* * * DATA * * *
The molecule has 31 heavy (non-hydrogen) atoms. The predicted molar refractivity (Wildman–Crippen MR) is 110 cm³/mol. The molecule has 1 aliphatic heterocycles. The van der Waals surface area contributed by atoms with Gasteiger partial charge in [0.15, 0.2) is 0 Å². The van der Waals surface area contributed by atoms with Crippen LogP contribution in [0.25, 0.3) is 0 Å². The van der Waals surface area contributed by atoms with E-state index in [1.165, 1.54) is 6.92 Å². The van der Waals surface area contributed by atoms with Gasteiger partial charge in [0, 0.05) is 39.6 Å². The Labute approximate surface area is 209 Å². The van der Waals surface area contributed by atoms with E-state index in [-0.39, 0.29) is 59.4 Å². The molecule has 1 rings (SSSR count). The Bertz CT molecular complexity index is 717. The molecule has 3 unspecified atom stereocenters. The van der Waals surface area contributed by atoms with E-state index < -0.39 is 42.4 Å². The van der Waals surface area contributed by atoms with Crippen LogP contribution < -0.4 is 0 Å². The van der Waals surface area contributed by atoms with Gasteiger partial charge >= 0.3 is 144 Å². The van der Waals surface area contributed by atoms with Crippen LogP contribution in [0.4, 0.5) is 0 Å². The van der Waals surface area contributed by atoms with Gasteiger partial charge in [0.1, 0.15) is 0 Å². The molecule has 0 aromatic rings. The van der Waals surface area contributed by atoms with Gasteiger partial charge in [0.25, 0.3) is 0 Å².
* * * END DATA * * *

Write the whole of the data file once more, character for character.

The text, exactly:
The molecule has 31 heavy (non-hydrogen) atoms. The predicted molar refractivity (Wildman–Crippen MR) is 110 cm³/mol. The molecule has 1 aliphatic heterocycles. The van der Waals surface area contributed by atoms with Gasteiger partial charge in [0.15, 0.2) is 0 Å². The van der Waals surface area contributed by atoms with Crippen LogP contribution in [0.25, 0.3) is 0 Å². The van der Waals surface area contributed by atoms with E-state index in [1.165, 1.54) is 6.92 Å². The van der Waals surface area contributed by atoms with Gasteiger partial charge in [0, 0.05) is 39.6 Å². The Labute approximate surface area is 209 Å². The van der Waals surface area contributed by atoms with E-state index in [-0.39, 0.29) is 59.4 Å². The molecule has 1 rings (SSSR count). The Bertz CT molecular complexity index is 717. The molecule has 3 unspecified atom stereocenters. The van der Waals surface area contributed by atoms with E-state index < -0.39 is 42.4 Å². The van der Waals surface area contributed by atoms with Crippen LogP contribution < -0.4 is 0 Å². The van der Waals surface area contributed by atoms with Gasteiger partial charge >= 0.3 is 144 Å². The van der Waals surface area contributed by atoms with Crippen LogP contribution in [0.4, 0.5) is 0 Å². The van der Waals surface area contributed by atoms with Gasteiger partial charge in [0.1, 0.15) is 0 Å². The molecule has 0 aromatic rings. The van der Waals surface area contributed by atoms with Gasteiger partial charge in [0.25, 0.3) is 0 Å².